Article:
Sea-Level Changes, Human Impacts and Coastal Responses in China


  • Ying Wang


China, coastal erosion, human impact


The rate of sea-level rise during the past hundred years has been 2 - 3mm/year along China's coasts; sea level will probably continue to rise in the future. The process has decreased wave winnowing of submerged coastal sediment but enhanced erosion by waves breaking on the upper beaches. Following the rise of sea level, river-channel slopes have been reduced, decreasing fluvial sediment discharges to the ocean. Human impacts through diverting river discharge and constructing dams in the lower reaches of rivers for fresh water supplies have also upset coastal processes.

Paucity of coastal sediment supply is a world-wide phenomenon which, when combined with the frequency of storm surges and El Niño events to strengthen hydrodynamics, invariably results in beach erosion and the landward retreat of sand barriers along the coastal zone. Overpumping of groundwater and overloading by constructions on the delta plain and lowland coast have had serious effects: the average rate of relative sea-level rise is 24.5-50.0 mm/year in TianJing, the old Yellow River delta area along the Bohai Sea, 4.5-5.5 mm/year in the modern Yellow River delta, and 6.5-11.0 mm/year in the Shanghai area of the Changjiang River mouth. These rates are much higher than the mean annual rate of 1.4 mm/year. Under the circumstances saltwater intrusion has been changing river water salinity and fresh water quality. Storm surges often cause the lowland coast to be inundated and flooded. All such effects are ultimately the result of human activities.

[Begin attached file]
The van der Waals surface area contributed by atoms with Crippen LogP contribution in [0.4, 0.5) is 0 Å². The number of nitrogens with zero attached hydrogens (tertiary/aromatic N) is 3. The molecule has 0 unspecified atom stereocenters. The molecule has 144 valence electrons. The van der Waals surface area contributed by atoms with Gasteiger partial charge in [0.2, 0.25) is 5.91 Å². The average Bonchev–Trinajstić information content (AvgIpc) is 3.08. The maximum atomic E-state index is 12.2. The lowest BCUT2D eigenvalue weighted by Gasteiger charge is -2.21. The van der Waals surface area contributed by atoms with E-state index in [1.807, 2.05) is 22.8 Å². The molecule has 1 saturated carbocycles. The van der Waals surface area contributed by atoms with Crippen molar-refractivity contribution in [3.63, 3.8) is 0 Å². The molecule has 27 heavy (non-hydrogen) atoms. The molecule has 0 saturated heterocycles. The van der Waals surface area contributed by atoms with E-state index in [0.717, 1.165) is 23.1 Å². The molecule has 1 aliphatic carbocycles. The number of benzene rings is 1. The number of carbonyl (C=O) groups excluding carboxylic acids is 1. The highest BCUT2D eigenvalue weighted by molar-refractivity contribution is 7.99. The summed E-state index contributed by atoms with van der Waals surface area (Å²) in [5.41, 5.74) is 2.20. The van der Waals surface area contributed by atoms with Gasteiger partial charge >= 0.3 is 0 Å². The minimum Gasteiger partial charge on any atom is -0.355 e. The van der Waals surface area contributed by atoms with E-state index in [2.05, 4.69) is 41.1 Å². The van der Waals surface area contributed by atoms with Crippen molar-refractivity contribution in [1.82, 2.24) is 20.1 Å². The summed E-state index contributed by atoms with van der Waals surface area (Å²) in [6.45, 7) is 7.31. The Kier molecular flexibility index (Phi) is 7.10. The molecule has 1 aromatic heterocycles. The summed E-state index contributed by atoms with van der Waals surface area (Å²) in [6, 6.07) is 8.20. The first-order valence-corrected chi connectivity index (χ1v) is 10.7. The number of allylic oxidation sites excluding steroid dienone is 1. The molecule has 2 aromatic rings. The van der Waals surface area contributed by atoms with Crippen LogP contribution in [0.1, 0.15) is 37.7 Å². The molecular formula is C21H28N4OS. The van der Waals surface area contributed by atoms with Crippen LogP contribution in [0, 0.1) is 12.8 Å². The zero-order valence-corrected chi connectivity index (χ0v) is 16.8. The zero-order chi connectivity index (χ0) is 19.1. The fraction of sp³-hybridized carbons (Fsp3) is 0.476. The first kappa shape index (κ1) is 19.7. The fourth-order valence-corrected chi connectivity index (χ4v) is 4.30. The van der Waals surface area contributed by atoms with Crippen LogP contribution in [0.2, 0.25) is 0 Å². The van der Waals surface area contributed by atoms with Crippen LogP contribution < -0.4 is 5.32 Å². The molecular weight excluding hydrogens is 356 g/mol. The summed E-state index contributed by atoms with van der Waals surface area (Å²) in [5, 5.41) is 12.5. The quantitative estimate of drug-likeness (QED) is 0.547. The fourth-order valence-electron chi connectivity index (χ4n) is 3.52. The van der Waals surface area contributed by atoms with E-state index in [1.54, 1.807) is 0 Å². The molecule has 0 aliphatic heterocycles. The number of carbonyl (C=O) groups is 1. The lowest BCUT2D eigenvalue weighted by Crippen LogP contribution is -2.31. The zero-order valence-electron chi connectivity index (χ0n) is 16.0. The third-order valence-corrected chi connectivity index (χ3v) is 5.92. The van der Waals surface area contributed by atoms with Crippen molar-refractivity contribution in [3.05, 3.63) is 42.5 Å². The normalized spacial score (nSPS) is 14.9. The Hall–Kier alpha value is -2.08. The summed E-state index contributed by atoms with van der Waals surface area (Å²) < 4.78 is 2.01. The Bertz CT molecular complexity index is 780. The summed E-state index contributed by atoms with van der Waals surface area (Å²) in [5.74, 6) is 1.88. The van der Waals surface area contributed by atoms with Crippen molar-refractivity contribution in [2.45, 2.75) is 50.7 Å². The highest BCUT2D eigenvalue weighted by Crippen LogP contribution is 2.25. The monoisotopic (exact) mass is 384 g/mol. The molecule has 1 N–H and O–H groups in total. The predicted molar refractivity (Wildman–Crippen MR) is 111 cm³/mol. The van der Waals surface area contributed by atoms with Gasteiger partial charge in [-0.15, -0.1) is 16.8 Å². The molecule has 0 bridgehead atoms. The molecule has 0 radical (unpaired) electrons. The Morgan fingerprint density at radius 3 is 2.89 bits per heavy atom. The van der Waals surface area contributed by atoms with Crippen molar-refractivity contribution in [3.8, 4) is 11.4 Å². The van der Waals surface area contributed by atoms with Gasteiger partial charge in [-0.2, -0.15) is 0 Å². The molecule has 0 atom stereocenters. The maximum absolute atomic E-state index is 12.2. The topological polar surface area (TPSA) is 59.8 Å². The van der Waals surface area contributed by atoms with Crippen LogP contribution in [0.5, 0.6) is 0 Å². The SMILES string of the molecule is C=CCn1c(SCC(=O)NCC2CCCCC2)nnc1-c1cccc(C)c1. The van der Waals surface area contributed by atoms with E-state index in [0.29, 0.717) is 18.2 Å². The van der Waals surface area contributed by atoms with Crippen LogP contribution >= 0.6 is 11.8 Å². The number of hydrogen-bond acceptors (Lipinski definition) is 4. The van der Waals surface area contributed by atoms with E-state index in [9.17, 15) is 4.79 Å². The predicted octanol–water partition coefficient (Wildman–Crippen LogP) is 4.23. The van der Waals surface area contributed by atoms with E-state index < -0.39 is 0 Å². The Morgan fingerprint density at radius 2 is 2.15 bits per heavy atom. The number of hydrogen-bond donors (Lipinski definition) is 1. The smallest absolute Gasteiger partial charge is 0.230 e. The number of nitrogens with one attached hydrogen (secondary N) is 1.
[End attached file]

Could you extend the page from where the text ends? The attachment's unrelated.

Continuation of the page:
Special Thematic Section